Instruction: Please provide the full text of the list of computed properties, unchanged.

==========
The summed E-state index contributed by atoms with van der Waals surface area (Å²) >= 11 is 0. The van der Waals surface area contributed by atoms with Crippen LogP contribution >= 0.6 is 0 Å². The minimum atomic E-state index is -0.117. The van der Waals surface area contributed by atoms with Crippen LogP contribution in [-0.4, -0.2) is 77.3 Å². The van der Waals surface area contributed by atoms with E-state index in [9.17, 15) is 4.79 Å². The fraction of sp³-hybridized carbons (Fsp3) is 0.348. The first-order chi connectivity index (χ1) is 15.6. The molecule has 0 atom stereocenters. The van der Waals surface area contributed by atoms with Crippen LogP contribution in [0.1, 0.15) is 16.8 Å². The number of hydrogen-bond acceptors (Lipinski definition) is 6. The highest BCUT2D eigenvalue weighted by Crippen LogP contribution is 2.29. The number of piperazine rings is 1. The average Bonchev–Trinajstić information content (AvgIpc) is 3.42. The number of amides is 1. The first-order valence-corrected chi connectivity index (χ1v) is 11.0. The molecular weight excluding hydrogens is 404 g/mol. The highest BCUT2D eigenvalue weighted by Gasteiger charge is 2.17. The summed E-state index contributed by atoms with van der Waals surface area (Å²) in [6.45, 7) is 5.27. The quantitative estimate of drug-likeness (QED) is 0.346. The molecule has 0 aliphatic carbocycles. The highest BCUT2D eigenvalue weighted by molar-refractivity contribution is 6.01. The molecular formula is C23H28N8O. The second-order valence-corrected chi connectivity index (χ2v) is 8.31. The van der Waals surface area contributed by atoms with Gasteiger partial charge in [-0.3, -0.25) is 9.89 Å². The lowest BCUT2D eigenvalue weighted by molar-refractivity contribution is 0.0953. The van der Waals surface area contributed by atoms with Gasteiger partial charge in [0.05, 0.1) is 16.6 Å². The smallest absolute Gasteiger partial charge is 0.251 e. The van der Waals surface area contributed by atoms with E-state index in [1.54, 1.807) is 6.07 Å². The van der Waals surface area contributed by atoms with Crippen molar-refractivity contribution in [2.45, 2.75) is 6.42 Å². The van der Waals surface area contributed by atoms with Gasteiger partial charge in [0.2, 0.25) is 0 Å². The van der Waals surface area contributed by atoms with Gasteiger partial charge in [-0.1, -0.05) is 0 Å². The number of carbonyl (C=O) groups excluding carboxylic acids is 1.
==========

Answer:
The summed E-state index contributed by atoms with van der Waals surface area (Å²) >= 11 is 0. The van der Waals surface area contributed by atoms with Crippen LogP contribution >= 0.6 is 0 Å². The minimum atomic E-state index is -0.117. The van der Waals surface area contributed by atoms with Crippen LogP contribution in [-0.4, -0.2) is 77.3 Å². The van der Waals surface area contributed by atoms with E-state index in [9.17, 15) is 4.79 Å². The fraction of sp³-hybridized carbons (Fsp3) is 0.348. The first-order chi connectivity index (χ1) is 15.6. The molecule has 0 atom stereocenters. The van der Waals surface area contributed by atoms with Crippen LogP contribution in [0.1, 0.15) is 16.8 Å². The number of hydrogen-bond acceptors (Lipinski definition) is 6. The highest BCUT2D eigenvalue weighted by Crippen LogP contribution is 2.29. The number of piperazine rings is 1. The average Bonchev–Trinajstić information content (AvgIpc) is 3.42. The number of amides is 1. The first-order valence-corrected chi connectivity index (χ1v) is 11.0. The molecular weight excluding hydrogens is 404 g/mol. The highest BCUT2D eigenvalue weighted by Gasteiger charge is 2.17. The summed E-state index contributed by atoms with van der Waals surface area (Å²) in [6.45, 7) is 5.27. The quantitative estimate of drug-likeness (QED) is 0.346. The molecule has 0 aliphatic carbocycles. The highest BCUT2D eigenvalue weighted by molar-refractivity contribution is 6.01. The molecular formula is C23H28N8O. The second-order valence-corrected chi connectivity index (χ2v) is 8.31. The van der Waals surface area contributed by atoms with Gasteiger partial charge in [-0.3, -0.25) is 9.89 Å². The lowest BCUT2D eigenvalue weighted by molar-refractivity contribution is 0.0953. The van der Waals surface area contributed by atoms with Gasteiger partial charge in [0.05, 0.1) is 16.6 Å². The smallest absolute Gasteiger partial charge is 0.251 e. The van der Waals surface area contributed by atoms with E-state index in [1.54, 1.807) is 6.07 Å². The van der Waals surface area contributed by atoms with Crippen molar-refractivity contribution in [2.45, 2.75) is 6.42 Å². The van der Waals surface area contributed by atoms with Gasteiger partial charge in [0.2, 0.25) is 0 Å². The van der Waals surface area contributed by atoms with Gasteiger partial charge in [-0.1, -0.05) is 0 Å². The number of carbonyl (C=O) groups excluding carboxylic acids is 1.